Miracle in a Dry Season    Dangerous Passage





Healing Waters
by Nancy Rue and Stephen Arterburn

Reviewed by Darcie Gudger

"The characterization is so complete and compelling, it’s hard to believe any reader can close the cover unchanged."

Life is anything but fair to Lucia Coffey. Are broken dreams, a broken body and a broken marriage the best God could give her while Sonia, her pampered, spoiled sister finds fame and fortune as a TV evangelist?

One day Sonia’s perfect life explodes in a fireball of airplane parts. Sonia’s injuries are serious and require in-home nursing. Lucia, a registered nurse, dutifully takes on her sister as a patient. At the same time, psychologist Sullivan Crisp, is summoned to Sonia’s mansion to facilitate her emotional healing. Convinced God will restore her beauty, Sonia waves off all therapeutic interventions. With time on their hands, Sullivan and Lucia chat by the river, each realizing the need for healing in their own hearts.

As life marches on and Lucia spends more time in her sister’s world, she senses something evil hiding within the works of Sonia’s Abundant Life Ministries. Courage and forgiveness are demanded from the beaten-down Lucia when she finds out her sister’s plane crash wasn’t an accident.

Nancy Rue and Stephen Arterburn expose a faith-strangling reality of the Christian life experienced by many, spoken of by few. Our saved-by-grace theology is blotted over by our achievement oriented American culture. Many Christians serve God to the point of exhaustion expecting accolades and prosperity. But when obedience leads to suffering, they feel betrayed by God.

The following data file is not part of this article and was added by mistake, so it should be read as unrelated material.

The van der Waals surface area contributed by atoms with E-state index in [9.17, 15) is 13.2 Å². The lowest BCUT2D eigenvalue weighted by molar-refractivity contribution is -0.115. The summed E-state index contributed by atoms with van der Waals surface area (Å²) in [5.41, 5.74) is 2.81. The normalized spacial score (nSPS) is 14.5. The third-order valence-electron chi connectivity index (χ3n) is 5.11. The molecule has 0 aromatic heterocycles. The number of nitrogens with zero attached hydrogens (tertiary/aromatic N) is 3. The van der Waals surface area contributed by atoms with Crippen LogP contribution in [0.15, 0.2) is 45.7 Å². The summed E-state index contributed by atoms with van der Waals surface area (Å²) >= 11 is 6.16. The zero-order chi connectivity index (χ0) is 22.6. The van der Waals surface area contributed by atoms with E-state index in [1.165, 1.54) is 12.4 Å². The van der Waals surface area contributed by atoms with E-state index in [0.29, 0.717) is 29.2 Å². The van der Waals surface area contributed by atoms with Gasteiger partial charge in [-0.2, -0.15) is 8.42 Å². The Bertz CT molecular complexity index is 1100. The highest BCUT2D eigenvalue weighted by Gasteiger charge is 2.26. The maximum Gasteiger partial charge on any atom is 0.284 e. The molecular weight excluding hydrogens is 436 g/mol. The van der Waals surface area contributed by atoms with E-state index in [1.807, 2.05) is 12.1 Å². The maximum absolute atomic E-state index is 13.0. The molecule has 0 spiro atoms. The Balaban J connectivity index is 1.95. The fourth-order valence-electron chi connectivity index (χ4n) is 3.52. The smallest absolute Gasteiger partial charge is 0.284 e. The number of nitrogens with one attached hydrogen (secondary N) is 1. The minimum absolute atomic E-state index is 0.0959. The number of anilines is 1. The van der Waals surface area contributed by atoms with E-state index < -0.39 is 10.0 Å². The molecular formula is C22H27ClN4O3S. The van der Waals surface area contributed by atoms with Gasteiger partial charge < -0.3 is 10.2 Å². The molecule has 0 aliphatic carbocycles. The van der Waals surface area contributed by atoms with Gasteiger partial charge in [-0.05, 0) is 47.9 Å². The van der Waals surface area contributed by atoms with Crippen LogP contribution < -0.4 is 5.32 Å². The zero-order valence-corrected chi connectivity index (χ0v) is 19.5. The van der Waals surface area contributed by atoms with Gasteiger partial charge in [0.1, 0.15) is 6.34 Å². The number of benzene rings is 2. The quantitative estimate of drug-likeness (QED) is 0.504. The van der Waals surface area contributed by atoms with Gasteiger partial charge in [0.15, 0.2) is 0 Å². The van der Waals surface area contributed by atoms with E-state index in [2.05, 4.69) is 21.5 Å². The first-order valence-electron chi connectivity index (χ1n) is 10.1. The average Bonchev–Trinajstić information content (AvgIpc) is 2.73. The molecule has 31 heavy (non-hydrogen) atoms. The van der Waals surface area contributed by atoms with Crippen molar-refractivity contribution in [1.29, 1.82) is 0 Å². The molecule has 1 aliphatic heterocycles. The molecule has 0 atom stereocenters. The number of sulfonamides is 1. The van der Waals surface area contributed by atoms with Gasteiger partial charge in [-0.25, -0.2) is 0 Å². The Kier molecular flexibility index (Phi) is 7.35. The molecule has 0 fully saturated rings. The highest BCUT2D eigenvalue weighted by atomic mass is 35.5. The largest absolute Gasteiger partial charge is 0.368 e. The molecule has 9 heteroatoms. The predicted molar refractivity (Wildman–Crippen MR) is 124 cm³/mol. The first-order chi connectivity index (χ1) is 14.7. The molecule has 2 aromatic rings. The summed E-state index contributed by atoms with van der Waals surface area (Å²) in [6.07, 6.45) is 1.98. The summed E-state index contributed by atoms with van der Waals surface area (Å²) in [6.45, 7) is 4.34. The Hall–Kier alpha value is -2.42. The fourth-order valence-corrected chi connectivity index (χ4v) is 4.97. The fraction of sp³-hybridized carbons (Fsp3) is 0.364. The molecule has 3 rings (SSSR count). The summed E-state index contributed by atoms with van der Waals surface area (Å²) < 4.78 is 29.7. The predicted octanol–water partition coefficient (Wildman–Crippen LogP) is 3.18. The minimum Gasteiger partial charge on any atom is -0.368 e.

The presence of people who are godly and suffer threatens what a lot of Christians want to believe. Our culture thrives on the performance-reward system with instant gratification.

Jesus never promised following him would be easy. He promised the opposite. He promised rewards in Heaven. Obedience to Christ comes at a cost. Lucia and Sullivan wrestle with the culture/faith conflict in their own unique ways.

The characterization is so complete and compelling, it’s hard to believe any reader can close the cover unchanged. Healing Waters and its predecessor Healing Stones define what I call transformative fiction.

Both books tapped deep into my soul touching wounds I buried because voicing them only brought ridicule and rejection. Realizing the authors knew my pain, pain I couldn’t put into words was like discovering that stream in the dessert.

Despite the fact that Healing Waters is a Women of Faith Novel of the Year, this novel is written for an audience of both men and women. Anyone who’s ever questioned their faith because life seemed to reward the wicked and smash the faithful needs to read Healing Waters and recalibrate their beliefs about God’s character.

Darcie Gudger is a freelance writer currently working on a young adult novel while trying to solve all the mysteries of motherhood with her adopted son, Kyle. In her spare time, she coaches the 2A Colorado State Champion Sheridan High School colorguard, judged equipment for the Rocky Mountain Colorguard Association and sings for the Bear Valley church choir and worship team. An adventure-seeker who lives and writes in the shadow of the Rocky mountains, Darcie loves hiking, camping, cycling, photography and keeping her husband guessing. Visit Darcie online at her blog, Joy in the Litterbox.